The Alberta Court of Appeal overturned a decision against the proposed ban last year. In that ruling, the court found no evidence of actual or potential harm to customers from pharmacy rewards or other incentives, concluding that the ACP resolution overreached. But with the latest decision, Alberta pharmacies now cannot offer rewards to prescription customers.
“We are obviously very disappointed with this decision,” stated Jedd Wood, vice president and general manager of Sobeys National Pharmacy Group. “In addition to the professional services and trusted advice provided by Safeway, Sobeys and IGA pharmacists, we believe that we contribute to better patient care by offering rewards that help increase loyalty, adherence and ultimately improved health outcomes.”
Sobeys, which has more than 400 retail pharmacy locations, including Lawtons Drug stores, had initially applied for judicial review of the ACP’s rewards ban in 2014.
The ACP said it enacted the prescription rewards ban due to concerns about its potential impact on care decisions. “Why we’ve been so passionate about this issue is that the sorts of inducements offered by community pharmacies started to change,” explained Alberta College of Pharmacists registrar Greg Eberhart. “They began to involve bonuses, or more rewards points on specific days, or benefits if a patient changed pharmacists, all of which had potential to disrupt professional relationships and affect decisions important to care.”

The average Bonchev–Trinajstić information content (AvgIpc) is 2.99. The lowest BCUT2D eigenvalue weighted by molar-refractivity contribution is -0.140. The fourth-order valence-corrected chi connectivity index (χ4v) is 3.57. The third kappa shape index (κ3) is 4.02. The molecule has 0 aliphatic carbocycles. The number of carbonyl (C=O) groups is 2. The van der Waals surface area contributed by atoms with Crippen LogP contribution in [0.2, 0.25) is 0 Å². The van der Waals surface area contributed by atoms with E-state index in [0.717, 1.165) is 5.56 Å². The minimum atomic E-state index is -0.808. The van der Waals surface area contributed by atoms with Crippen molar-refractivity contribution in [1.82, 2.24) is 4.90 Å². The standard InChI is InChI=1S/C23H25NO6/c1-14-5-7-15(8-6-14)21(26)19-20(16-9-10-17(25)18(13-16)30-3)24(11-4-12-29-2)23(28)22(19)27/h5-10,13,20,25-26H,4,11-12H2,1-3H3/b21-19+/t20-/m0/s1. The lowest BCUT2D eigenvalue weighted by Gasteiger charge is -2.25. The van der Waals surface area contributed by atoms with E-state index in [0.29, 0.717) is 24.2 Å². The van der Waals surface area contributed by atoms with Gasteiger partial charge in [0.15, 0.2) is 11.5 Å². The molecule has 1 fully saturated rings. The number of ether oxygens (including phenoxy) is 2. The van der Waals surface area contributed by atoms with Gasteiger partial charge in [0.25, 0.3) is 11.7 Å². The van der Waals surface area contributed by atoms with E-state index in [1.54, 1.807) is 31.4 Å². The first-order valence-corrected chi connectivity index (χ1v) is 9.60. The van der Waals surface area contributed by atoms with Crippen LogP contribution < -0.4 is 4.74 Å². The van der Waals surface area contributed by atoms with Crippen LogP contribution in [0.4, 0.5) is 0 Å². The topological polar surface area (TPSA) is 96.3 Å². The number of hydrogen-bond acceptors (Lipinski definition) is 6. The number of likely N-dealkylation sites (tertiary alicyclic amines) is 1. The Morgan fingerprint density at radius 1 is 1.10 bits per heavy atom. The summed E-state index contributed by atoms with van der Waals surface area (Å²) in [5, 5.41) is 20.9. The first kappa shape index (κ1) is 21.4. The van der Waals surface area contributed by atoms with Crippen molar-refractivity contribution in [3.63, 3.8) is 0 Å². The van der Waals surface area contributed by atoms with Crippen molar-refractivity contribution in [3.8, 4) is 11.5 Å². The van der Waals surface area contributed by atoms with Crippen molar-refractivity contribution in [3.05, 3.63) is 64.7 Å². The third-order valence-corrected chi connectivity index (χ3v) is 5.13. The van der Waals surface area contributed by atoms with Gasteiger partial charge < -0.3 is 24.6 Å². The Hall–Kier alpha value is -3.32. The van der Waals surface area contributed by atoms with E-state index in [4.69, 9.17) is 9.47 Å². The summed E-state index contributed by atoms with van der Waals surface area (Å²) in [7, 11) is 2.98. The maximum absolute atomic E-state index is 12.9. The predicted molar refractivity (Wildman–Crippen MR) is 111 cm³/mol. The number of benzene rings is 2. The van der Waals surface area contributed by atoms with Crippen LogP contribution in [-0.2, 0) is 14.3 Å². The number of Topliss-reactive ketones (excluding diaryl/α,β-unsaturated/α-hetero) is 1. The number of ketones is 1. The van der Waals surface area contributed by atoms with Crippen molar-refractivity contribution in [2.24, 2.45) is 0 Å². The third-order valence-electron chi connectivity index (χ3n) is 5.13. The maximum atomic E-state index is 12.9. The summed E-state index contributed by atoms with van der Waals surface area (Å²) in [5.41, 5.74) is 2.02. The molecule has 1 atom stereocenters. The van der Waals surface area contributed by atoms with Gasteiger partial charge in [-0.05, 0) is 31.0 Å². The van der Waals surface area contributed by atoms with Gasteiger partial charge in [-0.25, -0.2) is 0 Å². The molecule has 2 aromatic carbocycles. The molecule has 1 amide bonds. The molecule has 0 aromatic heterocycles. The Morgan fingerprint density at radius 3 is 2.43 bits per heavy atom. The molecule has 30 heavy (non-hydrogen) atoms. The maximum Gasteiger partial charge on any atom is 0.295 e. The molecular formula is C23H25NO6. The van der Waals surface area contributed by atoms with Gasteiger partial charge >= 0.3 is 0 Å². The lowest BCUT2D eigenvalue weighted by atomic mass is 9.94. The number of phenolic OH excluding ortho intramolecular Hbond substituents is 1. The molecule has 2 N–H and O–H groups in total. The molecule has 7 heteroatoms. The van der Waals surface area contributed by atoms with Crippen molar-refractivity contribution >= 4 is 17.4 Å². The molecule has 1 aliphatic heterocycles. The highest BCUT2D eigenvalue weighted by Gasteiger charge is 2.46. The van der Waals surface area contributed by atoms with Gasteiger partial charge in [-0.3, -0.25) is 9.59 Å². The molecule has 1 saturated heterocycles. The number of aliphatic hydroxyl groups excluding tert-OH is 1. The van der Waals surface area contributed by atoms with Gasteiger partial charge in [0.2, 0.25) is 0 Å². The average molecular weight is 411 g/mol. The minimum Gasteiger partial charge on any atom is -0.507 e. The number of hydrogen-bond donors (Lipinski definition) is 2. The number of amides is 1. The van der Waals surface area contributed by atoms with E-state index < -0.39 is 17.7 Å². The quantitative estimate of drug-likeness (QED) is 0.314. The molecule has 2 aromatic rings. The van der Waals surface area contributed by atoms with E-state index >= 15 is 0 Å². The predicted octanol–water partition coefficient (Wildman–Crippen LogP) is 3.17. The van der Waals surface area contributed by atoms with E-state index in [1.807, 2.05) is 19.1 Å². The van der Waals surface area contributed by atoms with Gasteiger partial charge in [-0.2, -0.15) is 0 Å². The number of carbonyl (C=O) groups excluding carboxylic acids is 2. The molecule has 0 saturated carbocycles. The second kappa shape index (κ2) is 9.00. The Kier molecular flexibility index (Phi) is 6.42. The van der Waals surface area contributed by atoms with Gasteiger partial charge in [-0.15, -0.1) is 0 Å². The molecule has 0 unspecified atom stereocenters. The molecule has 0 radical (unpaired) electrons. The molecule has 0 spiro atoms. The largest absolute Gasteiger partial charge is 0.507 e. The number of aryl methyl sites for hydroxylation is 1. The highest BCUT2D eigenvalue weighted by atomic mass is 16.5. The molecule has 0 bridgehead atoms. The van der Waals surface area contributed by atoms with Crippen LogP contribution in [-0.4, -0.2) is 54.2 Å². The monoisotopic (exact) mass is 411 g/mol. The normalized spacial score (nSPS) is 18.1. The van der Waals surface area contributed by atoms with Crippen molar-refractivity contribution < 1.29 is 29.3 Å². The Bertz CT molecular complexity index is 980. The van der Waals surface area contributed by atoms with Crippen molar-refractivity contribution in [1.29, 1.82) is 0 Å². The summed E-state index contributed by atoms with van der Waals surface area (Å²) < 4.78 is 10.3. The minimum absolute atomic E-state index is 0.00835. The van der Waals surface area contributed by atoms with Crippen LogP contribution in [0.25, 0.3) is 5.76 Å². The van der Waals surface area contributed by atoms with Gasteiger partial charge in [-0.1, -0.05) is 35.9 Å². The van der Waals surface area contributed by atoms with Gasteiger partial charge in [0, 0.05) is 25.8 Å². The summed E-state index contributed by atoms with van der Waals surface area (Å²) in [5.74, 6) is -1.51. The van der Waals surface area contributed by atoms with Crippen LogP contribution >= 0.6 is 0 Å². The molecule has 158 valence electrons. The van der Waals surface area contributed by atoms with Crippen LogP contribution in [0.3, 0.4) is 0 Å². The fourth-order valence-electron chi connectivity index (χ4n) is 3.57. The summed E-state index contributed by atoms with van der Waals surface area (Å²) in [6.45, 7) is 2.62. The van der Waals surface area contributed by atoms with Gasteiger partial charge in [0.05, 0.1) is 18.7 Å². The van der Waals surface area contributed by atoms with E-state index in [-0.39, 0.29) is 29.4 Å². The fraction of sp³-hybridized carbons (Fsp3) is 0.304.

Sobeys already had been unsuccessful in trying to allow rewards for prescription purchases in British Columbia. Last year, the Supreme Court of Canada rejected Sobeys’ appeal to strike down College of Pharmacists of British Columbia bylaws that had prohibited patients from earning rewards on nongovernment-funded prescriptions.